The Energy Price Cap and Price Guarantee: What Does it Mean for Your Energy Bill?

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Dr Annum Rafique looks at how you can save on your energy bills, what support is available and what to look for looking ahead into the future.

The energy price cap sets a maximum price that energy suppliers can charge consumers for each kilowatt hour (kWh) of energy they use. The price cap is for those customers who do not shop around for tariffs and are using default energy tariffs regardless of their payment methods. The price cap ensures that the customers are not disadvantaged in the energy markets.

How much you pay depends on your energy use, geographical location, tariff and payment methods. It was announced on 15 March 2023 that the energy price cap from April to June will fall from £4,279 to £3,280, a 23% decrease.

The temporary, additional measure of energy price guarantee was put in place in October 2022 to protect customers from rising wholesale gas prices. Under the guarantee, the ‘typical’ bill would be set at £2,500. The guarantee was set to rise to £3,000/year from April, but it was announced on 15 March 2023 that it would be kept at £2,500 due to a 50% reduction in wholesale energy prices. So, we are in a situation where the energy price cap has fallen, but the energy price guarantee has remained the same. Since the energy price guarantee is lower than the energy price cap, we would pay the lower rate.

Support with energy bills

£400 winter energy support discount will run until 31 March 2023. The energy suppliers have applied a discount of £66/£67 per month for six months on energy bills. The discount will run out on 1 April 2023, affecting the energy bills. More support will be available for 8 million low-income and vulnerable households of at least £900 in cash payments over the next year. Pension and benefits are also set to rise by 10%, and the National Minimum Wage is increasing to £10.42 an hour to provide for the increasing cost of living.

How does it affect me?

The total you pay for energy depends on the energy units consumed, the location, the tariff, and the payment method. A 2–3-bedroom household with 2-3 occupants with moderate energy use would typically consume around 12,000 kWh of gas and 2,900 kWh of electricity.

The table below presents different payment methods’ annual and monthly energy costs.

  Annual equivalent cost Monthly cost  
Current price (before April) New Price


(April to June)

Current price (before April) New Price


(April to June)

Percentage increase
Direct Debit £2,100 £2,490 £175 £208 19%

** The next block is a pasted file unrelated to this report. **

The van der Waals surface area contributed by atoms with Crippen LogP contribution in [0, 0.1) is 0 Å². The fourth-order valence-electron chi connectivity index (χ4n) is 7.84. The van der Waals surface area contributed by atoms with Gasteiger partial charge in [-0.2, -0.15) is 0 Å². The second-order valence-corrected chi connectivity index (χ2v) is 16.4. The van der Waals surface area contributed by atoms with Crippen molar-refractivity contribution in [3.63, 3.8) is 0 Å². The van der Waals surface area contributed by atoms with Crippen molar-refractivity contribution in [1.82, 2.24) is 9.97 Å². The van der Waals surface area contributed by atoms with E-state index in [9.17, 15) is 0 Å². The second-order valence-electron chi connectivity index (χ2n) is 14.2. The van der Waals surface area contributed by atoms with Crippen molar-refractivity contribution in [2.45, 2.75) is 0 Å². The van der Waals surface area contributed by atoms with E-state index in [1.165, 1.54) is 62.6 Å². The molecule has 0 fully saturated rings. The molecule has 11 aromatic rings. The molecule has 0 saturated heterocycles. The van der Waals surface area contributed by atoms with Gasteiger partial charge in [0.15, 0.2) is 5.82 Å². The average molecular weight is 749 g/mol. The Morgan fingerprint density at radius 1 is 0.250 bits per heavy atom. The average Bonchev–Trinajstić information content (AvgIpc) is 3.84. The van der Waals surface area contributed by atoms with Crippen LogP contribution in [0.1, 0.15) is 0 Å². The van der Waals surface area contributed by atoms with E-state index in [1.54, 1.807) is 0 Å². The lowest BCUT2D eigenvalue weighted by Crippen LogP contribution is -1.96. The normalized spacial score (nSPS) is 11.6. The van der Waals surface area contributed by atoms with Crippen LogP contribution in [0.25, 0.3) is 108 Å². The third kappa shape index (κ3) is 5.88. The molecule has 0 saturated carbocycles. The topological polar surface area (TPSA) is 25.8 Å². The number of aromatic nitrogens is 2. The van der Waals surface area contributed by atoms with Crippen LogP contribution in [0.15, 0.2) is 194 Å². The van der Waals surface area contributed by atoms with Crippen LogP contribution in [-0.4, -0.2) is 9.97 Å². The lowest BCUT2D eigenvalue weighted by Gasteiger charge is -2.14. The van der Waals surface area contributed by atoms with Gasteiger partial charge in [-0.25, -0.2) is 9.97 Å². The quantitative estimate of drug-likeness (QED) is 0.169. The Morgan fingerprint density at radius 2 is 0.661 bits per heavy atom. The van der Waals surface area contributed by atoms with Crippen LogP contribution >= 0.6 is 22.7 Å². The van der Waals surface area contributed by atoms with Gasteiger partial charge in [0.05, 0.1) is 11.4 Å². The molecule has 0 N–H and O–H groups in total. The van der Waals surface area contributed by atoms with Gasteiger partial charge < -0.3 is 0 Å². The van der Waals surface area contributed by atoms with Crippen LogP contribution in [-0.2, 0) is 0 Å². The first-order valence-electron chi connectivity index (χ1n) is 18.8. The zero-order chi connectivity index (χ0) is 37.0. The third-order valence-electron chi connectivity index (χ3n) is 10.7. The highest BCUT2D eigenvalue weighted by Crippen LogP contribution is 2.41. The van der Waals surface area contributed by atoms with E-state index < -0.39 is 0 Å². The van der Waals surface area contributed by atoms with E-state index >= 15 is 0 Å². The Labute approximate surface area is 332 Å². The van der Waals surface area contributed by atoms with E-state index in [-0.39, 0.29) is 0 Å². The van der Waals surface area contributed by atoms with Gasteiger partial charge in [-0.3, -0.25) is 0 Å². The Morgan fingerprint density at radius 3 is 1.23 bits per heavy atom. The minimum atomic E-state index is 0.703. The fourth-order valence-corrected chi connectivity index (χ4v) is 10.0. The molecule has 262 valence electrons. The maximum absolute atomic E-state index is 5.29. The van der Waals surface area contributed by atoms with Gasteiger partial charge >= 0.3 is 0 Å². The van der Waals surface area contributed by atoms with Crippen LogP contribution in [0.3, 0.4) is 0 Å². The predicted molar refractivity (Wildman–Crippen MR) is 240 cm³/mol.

Prepayment £2,180 £2,540 £182 £212 17%
Receipt on bill £2,360 £2,650 £197 £221 12%


If a house located in the West Midlands pays through direct debit, then before April they would be paying £2,100 for their energy which will rise to £2,490 after April 2023 as the £66/£67 per month discount will have come to an end. In such a case, there would be a 19% increase in energy costs over the next three months (April – June), after which the energy price cap and energy price guarantee will be revised, which will again affect the energy bills.

Customers who prepay for their energy, pay more than households paying through direct debit. From 1 July, the penalty on prepayment will end, saving around £45 a year for four million households.

How can you save on energy bills?

One of the ways to reduce your energy costs is to reduce your energy use. Hundreds of pounds in energy bills could be saved per year by using the following energy efficiency measures:

  • Draught-proof your house
  • Turn off unused lights
  • Take shorter showers
  • Switch off devices on standby mode
  • Wash clothes at 30 degrees
  • Do not overfill the kettle
  • Reduce the use of the dishwasher
  • Insulate your hot water tank

The measures above can lead to savings of £17 to £125 per measure on your energy bills.

Looking ahead

It is predicted that in July, the wholesale energy costs will decline, resulting in the energy price cap falling below the energy price guarantee. In such a case, households will only pay for the lower rate, which would be the energy price cap.

This blog was originally a post from the University of Birmingham’s College of Social Sciences Blog.

This blog was written by Annum Rafique, Research Fellow City-REDI / WMREDI, University of Birmingham.

The views expressed in this analysis post are those of the authors and not necessarily those of City-REDI / WMREDI or the University of Birmingham.

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